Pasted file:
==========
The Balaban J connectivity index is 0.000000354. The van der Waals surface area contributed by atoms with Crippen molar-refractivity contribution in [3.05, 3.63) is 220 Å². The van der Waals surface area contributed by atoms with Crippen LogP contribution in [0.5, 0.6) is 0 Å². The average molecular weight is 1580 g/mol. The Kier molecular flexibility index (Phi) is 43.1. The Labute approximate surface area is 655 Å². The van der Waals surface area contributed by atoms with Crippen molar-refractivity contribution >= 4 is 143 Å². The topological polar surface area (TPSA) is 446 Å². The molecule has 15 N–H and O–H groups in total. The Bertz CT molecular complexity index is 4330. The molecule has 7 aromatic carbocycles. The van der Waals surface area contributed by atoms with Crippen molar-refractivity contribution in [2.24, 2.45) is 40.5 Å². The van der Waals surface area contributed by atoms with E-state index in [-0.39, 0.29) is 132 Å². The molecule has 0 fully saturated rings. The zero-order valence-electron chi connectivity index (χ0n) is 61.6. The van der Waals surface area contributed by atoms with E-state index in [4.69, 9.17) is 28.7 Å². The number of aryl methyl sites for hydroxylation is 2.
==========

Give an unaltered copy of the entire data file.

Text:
The Balaban J connectivity index is 0.000000354. The van der Waals surface area contributed by atoms with Crippen molar-refractivity contribution in [3.05, 3.63) is 220 Å². The van der Waals surface area contributed by atoms with Crippen LogP contribution in [0.5, 0.6) is 0 Å². The average molecular weight is 1580 g/mol. The Kier molecular flexibility index (Phi) is 43.1. The Labute approximate surface area is 655 Å². The van der Waals surface area contributed by atoms with Crippen molar-refractivity contribution >= 4 is 143 Å². The topological polar surface area (TPSA) is 446 Å². The molecule has 15 N–H and O–H groups in total. The Bertz CT molecular complexity index is 4330. The molecule has 7 aromatic carbocycles. The van der Waals surface area contributed by atoms with Crippen molar-refractivity contribution in [2.24, 2.45) is 40.5 Å². The van der Waals surface area contributed by atoms with E-state index in [-0.39, 0.29) is 132 Å². The molecule has 0 fully saturated rings. The zero-order valence-electron chi connectivity index (χ0n) is 61.6. The van der Waals surface area contributed by atoms with E-state index in [4.69, 9.17) is 28.7 Å². The number of aryl methyl sites for hydroxylation is 2.